While many of us associate John with Michigan and the University of Michigan, he’s originally from Silver Spring, MD, a suburb of Washington, D.C. “I went to college at University of Michigan for 11 years, so it’s fair to say I’m from Michigan, too.”
His fondness of the University of Michigan and Ann Arbor is strong. He met his wife in college and his daughter Anne was born in Michigan. “I still go back to there to play in the alumni Marching Band at homecoming,” noted John. A fine trombone player since he was a teenager, he has also performed with the Peninsula Symphony for 25 years.
We talked as was getting ready to leave on a vacation at the Maryland home he owns, a home that has been in his family for many years. It sits on the beach of the Chesapeake Bay, giving him ample opportunity to sail his Sunfish sailboat off the beach or take the wooden kayak he and his wife built several years ago.
Yes, a wooden kayak. John recalled finding a company that sells kits for building wooden boats. Over the course of two summers, two weeks at a time, they built a kayak now housed at Chesapeake Bay. He said, with characteristic modesty, that the experience was like any other woodworking project, which meant following directions. It was straightforward, though he recalled lots of sanding. And definitely a bit of patience and fortitude.
The Wooden Kayak
Merging Chronology and CynApps
The 2001 merger of CynApps and Chronology created an interesting dilemma and one that was debated all the way to the board room. The question was how to make Forte Design Systems both a verification company and a synthesis company. Chronology was making money as a verification provider, but was not doing as well as Verisity (now part of Cadence).
CynApps was making a little money in the synthesis area, though not enough to pay all the bills; however, it was able to secure funding to grow the company. The decision was made to continue to focus on high-level synthesis and to utilize the plethora of verification tools to build a high-level synthesis environment with verification at its core.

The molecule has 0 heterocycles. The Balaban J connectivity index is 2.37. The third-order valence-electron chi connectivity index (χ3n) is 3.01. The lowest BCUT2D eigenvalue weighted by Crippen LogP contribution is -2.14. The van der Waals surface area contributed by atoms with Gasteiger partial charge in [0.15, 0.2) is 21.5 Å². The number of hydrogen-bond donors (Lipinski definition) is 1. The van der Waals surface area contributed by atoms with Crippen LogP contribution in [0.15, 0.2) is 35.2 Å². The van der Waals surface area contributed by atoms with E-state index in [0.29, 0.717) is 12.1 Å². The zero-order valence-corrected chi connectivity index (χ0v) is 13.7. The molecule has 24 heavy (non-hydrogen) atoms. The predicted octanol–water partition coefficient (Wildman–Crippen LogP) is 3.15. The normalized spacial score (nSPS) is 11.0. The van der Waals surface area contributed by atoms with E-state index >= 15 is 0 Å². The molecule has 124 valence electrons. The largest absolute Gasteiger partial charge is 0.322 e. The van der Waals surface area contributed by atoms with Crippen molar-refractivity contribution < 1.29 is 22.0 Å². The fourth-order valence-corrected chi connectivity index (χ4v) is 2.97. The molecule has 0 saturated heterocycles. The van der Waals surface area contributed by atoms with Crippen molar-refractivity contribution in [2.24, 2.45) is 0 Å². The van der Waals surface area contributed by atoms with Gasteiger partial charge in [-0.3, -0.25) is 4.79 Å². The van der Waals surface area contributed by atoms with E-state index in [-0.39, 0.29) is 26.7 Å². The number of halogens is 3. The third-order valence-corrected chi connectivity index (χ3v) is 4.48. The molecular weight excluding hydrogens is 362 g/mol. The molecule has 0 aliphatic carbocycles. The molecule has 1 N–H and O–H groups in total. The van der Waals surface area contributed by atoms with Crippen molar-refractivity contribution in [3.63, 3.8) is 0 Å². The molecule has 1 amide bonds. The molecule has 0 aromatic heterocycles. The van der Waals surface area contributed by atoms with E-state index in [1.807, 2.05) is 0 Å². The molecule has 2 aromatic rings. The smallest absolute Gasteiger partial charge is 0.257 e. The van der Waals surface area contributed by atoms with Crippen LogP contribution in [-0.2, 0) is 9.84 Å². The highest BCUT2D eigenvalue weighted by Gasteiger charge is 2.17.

And in that same year, Sony, Ricoh and Fujitsu became high-level synthesis customers of the newly combined Forte and the push was on.
Moving to a high-level synthesis business model was practical. Cynthesizer, Forte’s high-level synthesis software, was gaining traction, though Brett Cline said that the first few years of the merger were killers as Forte honed down at least five products into essentially just one with add-on capabilities. (Chronology’s TimingDesigner was still around in a separate division and ultimately sold to EMA Design Automation in 2007.)
Asia adopted a high-level synthesis methodology ahead of other world regions, willingly making a huge investment in a methodology shift. John, Sean and Brett all credit this turning point to the large number of consumer electronics companies. The high-level synthesis trend started in Japan because consumer device designs were a natural fit for this kind of software. High-level synthesis can implement image-manipulation algorithms, for example, into hardware. Japanese hardware engineers saw high-level synthesis as a way to stay ahead of the design curve from challengers in Korea and China. Moving up the abstraction level and adopting SystemC was a way to leapfrog ahead.
Brett acknowledged a few key and savvy individuals who led this methodology shift, many of whom are still in the business.
At this point in our interview, Brett opened up a spreadsheet and noted that Japan accounted for 99% of 2004 HLS revenue. Over time, it’s become about half of Forte’s revenue and still remains a large and important region.